Top 5 Ways to Experience Hoi An Like a Local

Hoi An is one of central Vietnam’s warm, welcoming, and well-preserved Southeast-Asian trading port. Unlike much of the rest of the country, Hoi An is free of honking traffic and crippling pollution. With its 19th-century architecture, delicious street food and charming lunar lantern festivals, the city is a Vietnamese destination for everyone.

top 5 ways to experience Hoi An like a local
Hoi An – by Vuong Kha Thinh

Because of its beauty, Hoi An has seen a huge wave in tourism over the recent years. For this reason, visitors should be conscious of western tour groups and flailing selfie sticks. If authenticity is a priority on your travels, here are some tips for experiencing Hoi An like a local.

1. Stay With a Vietnamese Family

Hoi An Ancient City Vietnam
Friendly people of Hoi An – photo by @thangnguyenqn

There’s arguably no better way to learn how the locals live than by, well, living with the locals. Spend your nights chatting with a family who know Hoi An better than any guidebook. A quick search for homestays available in the city will land you with a few options. You’ll get tips on where to go, what to do, where not to go, and what not to do. If things turn out well, you’ll end up with a cross-continental penpal and potentially a home away from home!

2. Take a Bike Ride Through Nearby Farmlands

Biking tour in Hoi An Vietnam
Biking in Hoi An – by Vietnamdrive

Supplying Hoi An with its wonderfully fresh produce is a large network of farms surrounding the city. Seeing as the town is surprisingly small, access to nearby rice fields, coconut farms, communal vegetable patches and fishing villages is relatively within reach.

Highly regarded as the best way to explore inner and outer Hoi An is renting a bike. Rent a bike and pick out some destinations on the map — but don’t plan too much, part of the fun in Hoi An is winging it, stumbling into unplanned situations and having spontaneous conversations with friendly locals.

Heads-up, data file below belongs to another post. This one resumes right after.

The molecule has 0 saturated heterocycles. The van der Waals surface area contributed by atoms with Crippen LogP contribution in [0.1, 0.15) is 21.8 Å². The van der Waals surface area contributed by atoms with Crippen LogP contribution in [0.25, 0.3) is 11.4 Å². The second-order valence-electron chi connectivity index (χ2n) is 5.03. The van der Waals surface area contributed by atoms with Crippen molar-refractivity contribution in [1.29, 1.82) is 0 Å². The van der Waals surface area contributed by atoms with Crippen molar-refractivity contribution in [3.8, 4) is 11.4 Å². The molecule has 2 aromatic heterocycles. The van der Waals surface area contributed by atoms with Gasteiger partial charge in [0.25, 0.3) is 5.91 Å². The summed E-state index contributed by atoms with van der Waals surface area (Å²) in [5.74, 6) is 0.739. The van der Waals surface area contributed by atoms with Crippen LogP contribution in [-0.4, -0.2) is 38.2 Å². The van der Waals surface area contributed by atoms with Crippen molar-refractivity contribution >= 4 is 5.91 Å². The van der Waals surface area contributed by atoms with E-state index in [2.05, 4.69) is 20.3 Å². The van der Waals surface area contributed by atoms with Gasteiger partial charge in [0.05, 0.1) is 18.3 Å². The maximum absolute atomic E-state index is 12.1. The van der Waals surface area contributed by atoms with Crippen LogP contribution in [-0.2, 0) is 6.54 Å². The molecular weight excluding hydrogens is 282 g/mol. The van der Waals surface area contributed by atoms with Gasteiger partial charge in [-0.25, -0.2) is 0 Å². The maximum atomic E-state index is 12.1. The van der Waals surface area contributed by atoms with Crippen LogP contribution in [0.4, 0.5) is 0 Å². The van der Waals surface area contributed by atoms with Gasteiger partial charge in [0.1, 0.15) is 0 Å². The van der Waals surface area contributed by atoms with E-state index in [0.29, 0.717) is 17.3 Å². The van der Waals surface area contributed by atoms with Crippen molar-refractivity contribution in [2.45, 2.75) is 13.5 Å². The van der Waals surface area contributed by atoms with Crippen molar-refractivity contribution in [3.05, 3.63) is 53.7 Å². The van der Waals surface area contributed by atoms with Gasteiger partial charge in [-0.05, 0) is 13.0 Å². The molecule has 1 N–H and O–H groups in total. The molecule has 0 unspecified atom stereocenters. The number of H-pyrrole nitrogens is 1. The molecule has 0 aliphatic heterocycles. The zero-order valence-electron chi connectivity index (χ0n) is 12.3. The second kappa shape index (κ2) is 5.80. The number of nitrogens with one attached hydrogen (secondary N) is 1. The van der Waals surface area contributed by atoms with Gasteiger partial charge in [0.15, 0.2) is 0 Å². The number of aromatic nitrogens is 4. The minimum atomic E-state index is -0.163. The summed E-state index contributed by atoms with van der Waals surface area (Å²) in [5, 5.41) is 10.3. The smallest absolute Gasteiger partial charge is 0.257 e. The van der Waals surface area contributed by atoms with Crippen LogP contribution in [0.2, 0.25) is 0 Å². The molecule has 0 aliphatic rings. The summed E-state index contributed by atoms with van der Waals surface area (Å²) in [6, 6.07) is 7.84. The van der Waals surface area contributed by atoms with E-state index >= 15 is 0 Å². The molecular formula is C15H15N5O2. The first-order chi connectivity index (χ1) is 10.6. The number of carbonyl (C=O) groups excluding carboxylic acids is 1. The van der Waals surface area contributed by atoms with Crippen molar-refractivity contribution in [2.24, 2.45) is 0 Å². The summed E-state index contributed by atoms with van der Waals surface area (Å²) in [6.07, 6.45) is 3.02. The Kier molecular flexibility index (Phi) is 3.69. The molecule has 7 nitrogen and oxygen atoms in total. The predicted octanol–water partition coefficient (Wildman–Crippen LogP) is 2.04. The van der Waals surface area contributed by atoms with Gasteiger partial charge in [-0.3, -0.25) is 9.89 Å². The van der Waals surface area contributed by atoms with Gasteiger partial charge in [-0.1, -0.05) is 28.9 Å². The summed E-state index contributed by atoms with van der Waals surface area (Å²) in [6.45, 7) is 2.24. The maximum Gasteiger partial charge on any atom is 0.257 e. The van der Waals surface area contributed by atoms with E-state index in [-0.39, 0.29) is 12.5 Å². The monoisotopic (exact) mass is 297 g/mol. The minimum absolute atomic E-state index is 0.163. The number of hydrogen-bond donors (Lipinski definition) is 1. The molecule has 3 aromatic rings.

Pro tip: locals have been known to dry their rice on any kind of dry surface they can find. If you come across a road that’s completely covered in a layer of drying rice, don’t panic! Just slowly ride over it.

3. Spend an Afternoon on the Beach

Vietnamese family
Hoi An Beach – by vivanvu

Locals overwhelmingly agree that the best beach to relax and enjoy a delicious plate of seafood is An Bang. Only 2.5 miles from the town center, An Bang is an excellent place to park yourself in the afternoon sun.

Be aware that around the parking lot there are plenty of crowds and western restaurants. In order to find your perfect slice of paradise, take the road behind the row of restaurants and head up or down the beach in either direction.

4. Eat Like a Local

Hoi An local food
Great food in Hoi An – photo by JA Series

There is a time and a place for a cheeseburger and your vacation in Vietnam is neither. One of the dishes only available in Hoi An is Cao Lau: a savory mix of noodles, fried wontons, barbecued pork, chili jam and fresh herbs.

The secret of this special dish is the process of steaming the noodles in water drawn from one of only five wells available in the Hoi An area. The steaming gives the noodles an especially chewy texture — if the noodles aren’t chewy, it’s not cao lau. Other must-try delicacies include banh mi, chicken rice, and che, a kind of sweet boba tea dessert drink.

5. Meander the Town

Hoi An Town
Hoi An Town -by noina

During the day, one of the best things to do in Hoi An is to walk around the local market. Although development in recent years has cleared away much of the market to make room for proper restaurants, many locals go to the town center to create a vibrant market scene. Our suggestion: taste the food first, asks what it is later.

The real beauty of Hoi An comes out as the sun goes down. Although the lantern tradition is one of Hoi An’s biggest tourist attractions, a visit to the town wouldn’t be complete without appreciating the ancient tradition. Around the canals, people float smaller lanterns on the water and make wishes for good luck. It’s a colorful display of Vietnamese culture that’s not to be missed.

Dillon -writerDillon is a travel-hungry outdoor enthusiast originally from Encinitas, California. He recently moved to Medellín to begin his next chapter as a content writer for AllTheRooms. Besides writing, Dillon enjoys live music, fútbol, cooking, and backpacking.

About the author

The editorial staff of Vietnamdrive is a team of travel experts managed by Mr. Thom who has worked in tourism for 14 years. Trusted by thousands of tourists from all over the world.

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